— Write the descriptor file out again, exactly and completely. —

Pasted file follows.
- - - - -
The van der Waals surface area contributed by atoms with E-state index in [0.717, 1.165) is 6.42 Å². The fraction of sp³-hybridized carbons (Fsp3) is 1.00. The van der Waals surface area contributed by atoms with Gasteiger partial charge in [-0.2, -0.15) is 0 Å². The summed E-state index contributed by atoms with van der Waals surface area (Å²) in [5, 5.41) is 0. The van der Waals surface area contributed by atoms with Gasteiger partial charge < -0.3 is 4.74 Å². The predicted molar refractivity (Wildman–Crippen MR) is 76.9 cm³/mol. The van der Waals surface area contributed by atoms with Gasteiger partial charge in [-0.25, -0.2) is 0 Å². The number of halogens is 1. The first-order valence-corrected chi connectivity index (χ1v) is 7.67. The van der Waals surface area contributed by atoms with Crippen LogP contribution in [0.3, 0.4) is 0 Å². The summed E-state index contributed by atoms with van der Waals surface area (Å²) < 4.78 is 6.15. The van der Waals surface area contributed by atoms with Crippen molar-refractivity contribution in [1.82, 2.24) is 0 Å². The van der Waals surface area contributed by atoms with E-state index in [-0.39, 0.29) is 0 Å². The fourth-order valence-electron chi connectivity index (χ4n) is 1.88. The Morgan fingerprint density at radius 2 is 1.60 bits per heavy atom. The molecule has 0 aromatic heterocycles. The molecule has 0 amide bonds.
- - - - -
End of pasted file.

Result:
The van der Waals surface area contributed by atoms with E-state index in [0.717, 1.165) is 6.42 Å². The fraction of sp³-hybridized carbons (Fsp3) is 1.00. The van der Waals surface area contributed by atoms with Gasteiger partial charge in [-0.2, -0.15) is 0 Å². The summed E-state index contributed by atoms with van der Waals surface area (Å²) in [5, 5.41) is 0. The van der Waals surface area contributed by atoms with Gasteiger partial charge < -0.3 is 4.74 Å². The predicted molar refractivity (Wildman–Crippen MR) is 76.9 cm³/mol. The van der Waals surface area contributed by atoms with Gasteiger partial charge in [-0.25, -0.2) is 0 Å². The number of halogens is 1. The first-order valence-corrected chi connectivity index (χ1v) is 7.67. The van der Waals surface area contributed by atoms with Crippen LogP contribution in [0.3, 0.4) is 0 Å². The summed E-state index contributed by atoms with van der Waals surface area (Å²) < 4.78 is 6.15. The van der Waals surface area contributed by atoms with Crippen molar-refractivity contribution in [1.82, 2.24) is 0 Å². The van der Waals surface area contributed by atoms with E-state index in [-0.39, 0.29) is 0 Å². The fourth-order valence-electron chi connectivity index (χ4n) is 1.88. The Morgan fingerprint density at radius 2 is 1.60 bits per heavy atom. The molecule has 0 aromatic heterocycles. The molecule has 0 amide bonds.